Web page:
A group of parents at a downtown Montreal elementary school says a safe-injection site in their neighbourhood should be moved.
In September, Spectre de rue, an intervention centre for drug users, will begin operating a supervised injection site. The centre is on the corner of Ontario St. and Visitation Ave., about 200 metres from the Marguerite-Bourgeoys elementary school.
The parents are circulating a petition calling for the site to be moved to a location outside of the school corridor, a route designated by the city for children to walk safely to school.
The online petition currently has 230 supporters.
“Two of my children attend this school, and I think it’s a bit too close,” said Iris Le Bescond, a Marguerite-Bourgeoys parent whose children are seven and 10. “It’s not appropriate.”
While those pushing the petition acknowledged the societal benefits of safe injection sites, they said Spectre’s administration did not get the school’s approval before finalizing their decision to open a supervised injection site.
The school was informed the site would be put in place on May 4, according to Christelle Perrine, a mother of two children at Marguerite-Bourgeoys.
A month later, the school’s parents invited Montreal police, the Direction de santé publique de Montréal and Spectre’s administration to present the project, but the group did not address how the site would integrate into its environment, Perrine said.
“We asked the groups to see if they looked at alternative sites. The answer was, Spectre is already there,” she said.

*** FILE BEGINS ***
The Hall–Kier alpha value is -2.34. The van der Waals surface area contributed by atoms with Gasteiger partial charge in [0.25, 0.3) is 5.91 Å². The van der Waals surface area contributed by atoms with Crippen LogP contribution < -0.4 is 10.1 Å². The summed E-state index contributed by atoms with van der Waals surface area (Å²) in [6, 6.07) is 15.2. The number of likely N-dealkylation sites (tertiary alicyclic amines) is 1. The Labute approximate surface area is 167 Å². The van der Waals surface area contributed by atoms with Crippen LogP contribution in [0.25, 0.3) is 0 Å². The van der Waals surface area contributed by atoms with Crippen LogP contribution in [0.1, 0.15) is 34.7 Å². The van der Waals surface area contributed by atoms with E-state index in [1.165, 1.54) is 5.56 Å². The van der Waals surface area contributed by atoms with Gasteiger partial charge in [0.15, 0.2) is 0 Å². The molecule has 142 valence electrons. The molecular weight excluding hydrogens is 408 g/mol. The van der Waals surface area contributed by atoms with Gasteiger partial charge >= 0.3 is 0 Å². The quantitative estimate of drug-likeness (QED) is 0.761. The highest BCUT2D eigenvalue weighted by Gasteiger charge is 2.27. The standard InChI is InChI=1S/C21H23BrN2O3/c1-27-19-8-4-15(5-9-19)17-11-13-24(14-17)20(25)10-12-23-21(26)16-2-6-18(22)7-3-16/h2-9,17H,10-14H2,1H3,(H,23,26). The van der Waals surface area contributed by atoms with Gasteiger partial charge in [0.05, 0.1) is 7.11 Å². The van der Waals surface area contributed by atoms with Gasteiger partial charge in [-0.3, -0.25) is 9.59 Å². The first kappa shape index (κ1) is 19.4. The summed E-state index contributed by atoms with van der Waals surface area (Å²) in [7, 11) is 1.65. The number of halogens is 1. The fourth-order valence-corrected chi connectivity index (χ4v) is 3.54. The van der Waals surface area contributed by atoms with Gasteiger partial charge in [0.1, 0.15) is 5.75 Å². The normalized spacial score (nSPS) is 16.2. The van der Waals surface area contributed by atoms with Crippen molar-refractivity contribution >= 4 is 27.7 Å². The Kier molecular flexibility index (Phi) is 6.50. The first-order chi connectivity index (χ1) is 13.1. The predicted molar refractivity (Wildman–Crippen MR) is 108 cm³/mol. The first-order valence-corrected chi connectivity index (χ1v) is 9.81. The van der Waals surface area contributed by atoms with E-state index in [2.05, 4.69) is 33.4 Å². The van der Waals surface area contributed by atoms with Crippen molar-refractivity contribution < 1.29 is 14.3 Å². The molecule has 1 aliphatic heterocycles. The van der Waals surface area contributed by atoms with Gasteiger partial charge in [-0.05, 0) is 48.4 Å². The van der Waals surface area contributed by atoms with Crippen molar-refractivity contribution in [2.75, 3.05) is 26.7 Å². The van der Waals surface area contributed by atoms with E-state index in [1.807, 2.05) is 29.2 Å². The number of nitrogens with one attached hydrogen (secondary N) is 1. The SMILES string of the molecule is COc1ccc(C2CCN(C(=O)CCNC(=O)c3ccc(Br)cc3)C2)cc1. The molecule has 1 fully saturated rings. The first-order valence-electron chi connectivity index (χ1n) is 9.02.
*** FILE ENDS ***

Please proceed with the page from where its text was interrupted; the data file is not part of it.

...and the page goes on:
Perrine noted that last week, while on a field trip with her daughter’s class in the Old Port, a man who was visibly inebriated approached the group of children and aggressed one of their mothers.
“It happens. When you bring in a safe injection site, you augment the probability of unpredictable events,” she said.
Perrine said the neighbourhood around Beaudry metro has improved greatly over the last 10 years.
Yet, parents said they sometimes still find syringes on the ground in the neighbourhood — something that could be prevented with a SIS nearby.
Spectre already operates as an intervention centre that serves similar clientele as most safe injection sites. Carole Morissette, the medical chief at Direction de santé publique de Montréal and the person in charge of implementing SIS in Montreal, said Spectre de rue’s plan to begin offering safe injection services has been public knowledge since 2011.
The centre’s current owner has been there since 1993, and there has never been a complaint or incident, according to Morissette.
“They’ve always had a great relationship with the neighbourhood,” Morissette said.
She added it’s possible that recent media coverage of safe injection sites are making parents worried, despite the addition of an on-site nurse to the centre being the only major change.
Now, clients can enter Spectre de rue and collect material with which to inject drugs — usually done in nearby parks, Morissette said. The safe injection room will allow users to be safer, supervised and out of sight of children. Their needles and other materials will no longer be found outside, Morissette added.
Two other safe-injection sites opened in Montreal Monday — one is on Berger St. in the downtown area and the other is a mobile unit that operates at night.